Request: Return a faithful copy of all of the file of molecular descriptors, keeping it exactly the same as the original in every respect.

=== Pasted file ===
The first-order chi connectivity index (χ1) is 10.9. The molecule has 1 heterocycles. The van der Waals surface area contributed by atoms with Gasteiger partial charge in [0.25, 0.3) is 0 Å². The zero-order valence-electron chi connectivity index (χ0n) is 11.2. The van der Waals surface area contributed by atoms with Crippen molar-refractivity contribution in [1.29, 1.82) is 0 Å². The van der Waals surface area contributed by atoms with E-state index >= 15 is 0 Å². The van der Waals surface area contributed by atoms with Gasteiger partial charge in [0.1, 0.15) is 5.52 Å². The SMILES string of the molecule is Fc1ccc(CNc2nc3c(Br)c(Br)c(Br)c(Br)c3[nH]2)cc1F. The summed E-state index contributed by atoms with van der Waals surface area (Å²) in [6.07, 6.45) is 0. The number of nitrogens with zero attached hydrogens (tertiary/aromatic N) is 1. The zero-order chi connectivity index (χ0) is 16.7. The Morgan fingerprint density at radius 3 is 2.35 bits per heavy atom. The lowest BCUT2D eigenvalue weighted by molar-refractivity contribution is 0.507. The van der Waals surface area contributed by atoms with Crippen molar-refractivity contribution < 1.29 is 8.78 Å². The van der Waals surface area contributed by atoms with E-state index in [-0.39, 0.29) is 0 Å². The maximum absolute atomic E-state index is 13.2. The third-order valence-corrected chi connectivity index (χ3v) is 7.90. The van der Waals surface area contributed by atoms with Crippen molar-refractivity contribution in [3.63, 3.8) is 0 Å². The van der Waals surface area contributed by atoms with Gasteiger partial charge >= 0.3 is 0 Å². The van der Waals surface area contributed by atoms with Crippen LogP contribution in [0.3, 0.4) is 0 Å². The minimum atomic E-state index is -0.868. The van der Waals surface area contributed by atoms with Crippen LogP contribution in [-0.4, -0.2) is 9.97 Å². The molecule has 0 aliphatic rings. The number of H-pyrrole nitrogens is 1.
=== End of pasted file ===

The first-order chi connectivity index (χ1) is 10.9. The molecule has 1 heterocycles. The van der Waals surface area contributed by atoms with Gasteiger partial charge in [0.25, 0.3) is 0 Å². The zero-order valence-electron chi connectivity index (χ0n) is 11.2. The van der Waals surface area contributed by atoms with Crippen molar-refractivity contribution in [1.29, 1.82) is 0 Å². The van der Waals surface area contributed by atoms with E-state index >= 15 is 0 Å². The van der Waals surface area contributed by atoms with Gasteiger partial charge in [0.1, 0.15) is 5.52 Å². The SMILES string of the molecule is Fc1ccc(CNc2nc3c(Br)c(Br)c(Br)c(Br)c3[nH]2)cc1F. The summed E-state index contributed by atoms with van der Waals surface area (Å²) in [6.07, 6.45) is 0. The number of nitrogens with zero attached hydrogens (tertiary/aromatic N) is 1. The zero-order chi connectivity index (χ0) is 16.7. The Morgan fingerprint density at radius 3 is 2.35 bits per heavy atom. The lowest BCUT2D eigenvalue weighted by molar-refractivity contribution is 0.507. The van der Waals surface area contributed by atoms with Crippen molar-refractivity contribution < 1.29 is 8.78 Å². The van der Waals surface area contributed by atoms with E-state index in [-0.39, 0.29) is 0 Å². The maximum absolute atomic E-state index is 13.2. The third-order valence-corrected chi connectivity index (χ3v) is 7.90. The van der Waals surface area contributed by atoms with Crippen molar-refractivity contribution in [3.63, 3.8) is 0 Å². The van der Waals surface area contributed by atoms with Gasteiger partial charge >= 0.3 is 0 Å². The van der Waals surface area contributed by atoms with Crippen LogP contribution in [0.3, 0.4) is 0 Å². The minimum atomic E-state index is -0.868. The van der Waals surface area contributed by atoms with Crippen LogP contribution in [-0.4, -0.2) is 9.97 Å². The molecule has 0 aliphatic rings. The number of H-pyrrole nitrogens is 1.